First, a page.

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Can Hong Kong activists get political asylum in the UK?


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Simon Cheng, a former British consulate worker in Hong Kong, was allegedly abducted by the Chinese authorities during a trip to mainland China and tortured for fifteen days in August 2019. His account is terrifying. Cheng was a vocal supporter of the Hong Kong pro-democracy movement. He was recognised as a refugee by the UK in June 2020.

Cheng is a British National (Overseas) citizen and also, I assume, a citizen of the Hong Kong Special Administrative Region of the People’s Republic of China. Hong Kong citizens have their own passports, distinct from the rest of China, known as HKSAR passports. Both BNO and HKSAR passport holders are entitled to visit the UK for up to six months without having to get entry clearance in advance. They can get on a plane and just turn up at the border.

The prominent pro-democracy activist Nathan Law has done just that, arriving in London this week. Law told Free Movement that he has not made any plans to claim asylum here yet. But if he did, what would be his chances — or those of any activist fleeing Hong Kong for fear of reprisals from the Chinese government — of following in Cheng’s footsteps and becoming a refugee?

The legal definition of a refugee

To be granted asylum in the UK, a person must satisfy the Home Office that they meet the definition of a “refugee”. The legal definition of the term “refugee” is set out at Article 1A(2) of the UN Refugee Convention, which defines a refugee as a person who:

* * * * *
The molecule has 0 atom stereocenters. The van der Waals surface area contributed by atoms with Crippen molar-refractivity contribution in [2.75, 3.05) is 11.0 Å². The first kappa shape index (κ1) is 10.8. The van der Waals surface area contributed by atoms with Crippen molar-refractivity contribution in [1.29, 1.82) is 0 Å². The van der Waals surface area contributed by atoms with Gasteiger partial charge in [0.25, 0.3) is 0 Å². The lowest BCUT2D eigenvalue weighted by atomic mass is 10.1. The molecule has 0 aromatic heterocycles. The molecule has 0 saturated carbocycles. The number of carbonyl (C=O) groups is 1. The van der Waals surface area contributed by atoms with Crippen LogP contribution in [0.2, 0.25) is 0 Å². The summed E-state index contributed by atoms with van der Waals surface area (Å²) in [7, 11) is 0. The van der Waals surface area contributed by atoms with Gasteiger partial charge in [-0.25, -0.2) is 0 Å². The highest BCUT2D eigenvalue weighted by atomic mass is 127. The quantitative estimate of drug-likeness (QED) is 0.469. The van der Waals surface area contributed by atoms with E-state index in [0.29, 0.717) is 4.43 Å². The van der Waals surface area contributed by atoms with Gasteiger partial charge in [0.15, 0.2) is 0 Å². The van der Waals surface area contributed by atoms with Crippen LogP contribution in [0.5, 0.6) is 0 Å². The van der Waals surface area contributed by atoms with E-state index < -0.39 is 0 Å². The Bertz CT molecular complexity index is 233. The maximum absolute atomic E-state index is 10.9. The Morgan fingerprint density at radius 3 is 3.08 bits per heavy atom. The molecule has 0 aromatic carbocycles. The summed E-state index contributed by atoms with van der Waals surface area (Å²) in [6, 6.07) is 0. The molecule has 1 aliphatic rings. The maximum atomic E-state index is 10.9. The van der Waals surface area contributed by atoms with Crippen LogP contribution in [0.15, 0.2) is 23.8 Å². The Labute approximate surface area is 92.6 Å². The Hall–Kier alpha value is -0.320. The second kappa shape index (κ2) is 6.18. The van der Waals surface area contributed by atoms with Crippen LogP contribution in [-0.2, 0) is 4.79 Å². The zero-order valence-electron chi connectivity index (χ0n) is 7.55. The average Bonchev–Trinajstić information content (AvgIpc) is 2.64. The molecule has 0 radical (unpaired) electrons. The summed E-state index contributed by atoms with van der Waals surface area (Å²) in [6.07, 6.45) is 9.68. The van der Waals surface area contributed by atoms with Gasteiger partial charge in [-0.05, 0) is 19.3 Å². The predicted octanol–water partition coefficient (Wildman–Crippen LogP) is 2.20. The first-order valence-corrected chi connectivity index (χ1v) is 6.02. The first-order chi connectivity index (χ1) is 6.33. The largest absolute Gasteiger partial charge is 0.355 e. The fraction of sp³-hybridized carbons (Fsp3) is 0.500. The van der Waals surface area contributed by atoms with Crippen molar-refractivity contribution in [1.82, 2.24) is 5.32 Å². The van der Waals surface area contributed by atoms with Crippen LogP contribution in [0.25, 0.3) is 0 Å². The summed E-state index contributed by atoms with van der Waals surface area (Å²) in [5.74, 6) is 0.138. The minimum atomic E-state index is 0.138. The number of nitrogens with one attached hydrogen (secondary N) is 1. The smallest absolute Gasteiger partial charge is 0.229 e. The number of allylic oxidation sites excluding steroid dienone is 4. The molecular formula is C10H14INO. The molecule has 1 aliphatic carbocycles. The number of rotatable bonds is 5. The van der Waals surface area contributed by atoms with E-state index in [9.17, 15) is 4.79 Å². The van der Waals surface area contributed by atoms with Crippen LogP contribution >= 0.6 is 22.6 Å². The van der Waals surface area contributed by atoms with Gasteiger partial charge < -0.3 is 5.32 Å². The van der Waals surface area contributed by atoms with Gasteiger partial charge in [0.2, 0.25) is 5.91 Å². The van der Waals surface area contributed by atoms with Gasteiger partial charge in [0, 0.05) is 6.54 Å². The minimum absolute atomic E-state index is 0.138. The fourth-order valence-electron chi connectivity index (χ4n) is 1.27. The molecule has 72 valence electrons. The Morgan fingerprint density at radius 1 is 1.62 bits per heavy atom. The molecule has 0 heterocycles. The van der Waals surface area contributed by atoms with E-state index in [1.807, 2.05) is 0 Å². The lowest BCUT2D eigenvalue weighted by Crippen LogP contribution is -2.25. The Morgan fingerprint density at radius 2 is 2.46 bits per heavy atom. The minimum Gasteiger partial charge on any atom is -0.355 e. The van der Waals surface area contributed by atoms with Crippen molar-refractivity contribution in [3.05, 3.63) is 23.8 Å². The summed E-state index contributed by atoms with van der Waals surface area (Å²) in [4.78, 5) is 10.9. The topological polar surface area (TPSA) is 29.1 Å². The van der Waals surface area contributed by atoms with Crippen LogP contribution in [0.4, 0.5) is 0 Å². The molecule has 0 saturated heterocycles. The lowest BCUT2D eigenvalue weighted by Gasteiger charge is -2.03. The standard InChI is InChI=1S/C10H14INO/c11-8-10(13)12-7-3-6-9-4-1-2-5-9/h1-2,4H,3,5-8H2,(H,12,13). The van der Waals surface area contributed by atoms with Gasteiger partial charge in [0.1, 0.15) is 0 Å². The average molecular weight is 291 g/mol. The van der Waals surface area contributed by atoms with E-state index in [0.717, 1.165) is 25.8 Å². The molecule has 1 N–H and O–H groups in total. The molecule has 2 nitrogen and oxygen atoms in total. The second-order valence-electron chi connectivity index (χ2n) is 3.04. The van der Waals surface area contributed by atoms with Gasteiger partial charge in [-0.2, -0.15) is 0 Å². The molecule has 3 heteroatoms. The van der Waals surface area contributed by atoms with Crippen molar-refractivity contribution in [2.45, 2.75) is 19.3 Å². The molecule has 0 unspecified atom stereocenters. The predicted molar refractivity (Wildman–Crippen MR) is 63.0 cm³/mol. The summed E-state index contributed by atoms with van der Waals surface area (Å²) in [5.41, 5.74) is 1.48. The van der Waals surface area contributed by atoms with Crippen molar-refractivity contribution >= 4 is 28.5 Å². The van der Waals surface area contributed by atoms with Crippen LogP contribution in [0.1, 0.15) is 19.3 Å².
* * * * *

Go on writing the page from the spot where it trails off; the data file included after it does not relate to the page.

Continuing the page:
owing to well-founded fear of being persecuted for reasons of race, religion, nationality, membership of a particular social group or political opinion is outside the country of his nationality and is unable or owing to such fear, is unwilling to avail himself of the protection of that country; or who, not having a nationality and being outside the country of his former habitual residence is unable or, owing to such fear, unwilling to return to it.

All of these conditions need to be met for the person to be considered a refugee.

Perhaps more crucially, they also need to be believed by the Home Office. In February 2020, the Home Office published a Country Policy and Information Note on China: Hong Kong protests which dashed hopes of a lenient stance on asylum claimants.

With the passing of the new Hong Kong security law, however, a lot has changed since February.

Well-founded fear of persecution

Successful asylum applicants must establish that they have a well-founded fear of persecution for one of the five reasons set out in the Refugee Convention. For Hong Kong political activists, any persecution will likely be based on their political opinion.

A well-founded fear is forward-looking. Participants in the pro-democracy movement need not have already been tortured or persecuted to have a well-founded fear of it in future. Experiences like Cheng’s do go a long way towards establishing a credible claim; evidence of past persecution can be a powerful indicator of likely future treatment.

Those who have not suffered like Cheng would have to explain to the Home Office why they fear they will be targeted and what they fear will happen to them. This is much harder to explain if it has not already occurred, but it is not impossible, especially if supported by credible reports of comparable incidents.

The hardest thing for pro-democracy protestors will likely be persuading the Home Office that they are known to the Chinese authorities and at risk. Many will have attended protests, and many may also have been arrested, but for the Home Office these facts alone are unlikely to be sufficient to establish a well-founded fear of persecution. The February guidance document says:

2.4.6 Where a person was (or was perceived to be) involved in the protests, they are unlikely to be able to establish a well-founded fear of persecution.